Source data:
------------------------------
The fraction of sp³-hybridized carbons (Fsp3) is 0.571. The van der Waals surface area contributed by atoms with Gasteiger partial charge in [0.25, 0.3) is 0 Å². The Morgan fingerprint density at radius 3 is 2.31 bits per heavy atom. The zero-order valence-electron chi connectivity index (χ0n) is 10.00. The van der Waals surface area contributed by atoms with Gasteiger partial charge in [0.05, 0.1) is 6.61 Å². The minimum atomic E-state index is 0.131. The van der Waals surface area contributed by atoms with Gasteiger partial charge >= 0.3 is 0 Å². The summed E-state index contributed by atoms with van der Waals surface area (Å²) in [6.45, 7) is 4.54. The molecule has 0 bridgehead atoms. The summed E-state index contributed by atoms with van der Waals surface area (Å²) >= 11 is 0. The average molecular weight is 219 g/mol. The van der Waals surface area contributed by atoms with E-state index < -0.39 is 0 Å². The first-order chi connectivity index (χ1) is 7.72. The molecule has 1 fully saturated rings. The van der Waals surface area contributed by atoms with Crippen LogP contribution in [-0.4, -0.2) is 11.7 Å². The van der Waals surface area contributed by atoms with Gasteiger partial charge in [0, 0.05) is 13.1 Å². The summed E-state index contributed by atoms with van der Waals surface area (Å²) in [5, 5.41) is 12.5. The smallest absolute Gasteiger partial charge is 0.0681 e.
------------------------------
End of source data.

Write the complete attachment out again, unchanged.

The fraction of sp³-hybridized carbons (Fsp3) is 0.571. The van der Waals surface area contributed by atoms with Gasteiger partial charge in [0.25, 0.3) is 0 Å². The Morgan fingerprint density at radius 3 is 2.31 bits per heavy atom. The zero-order valence-electron chi connectivity index (χ0n) is 10.00. The van der Waals surface area contributed by atoms with Gasteiger partial charge in [0.05, 0.1) is 6.61 Å². The minimum atomic E-state index is 0.131. The van der Waals surface area contributed by atoms with Gasteiger partial charge >= 0.3 is 0 Å². The summed E-state index contributed by atoms with van der Waals surface area (Å²) in [6.45, 7) is 4.54. The molecule has 0 bridgehead atoms. The summed E-state index contributed by atoms with van der Waals surface area (Å²) >= 11 is 0. The average molecular weight is 219 g/mol. The van der Waals surface area contributed by atoms with E-state index < -0.39 is 0 Å². The first-order chi connectivity index (χ1) is 7.72. The molecule has 1 fully saturated rings. The van der Waals surface area contributed by atoms with Crippen LogP contribution in [-0.4, -0.2) is 11.7 Å². The van der Waals surface area contributed by atoms with Gasteiger partial charge in [0, 0.05) is 13.1 Å². The summed E-state index contributed by atoms with van der Waals surface area (Å²) in [5, 5.41) is 12.5. The smallest absolute Gasteiger partial charge is 0.0681 e.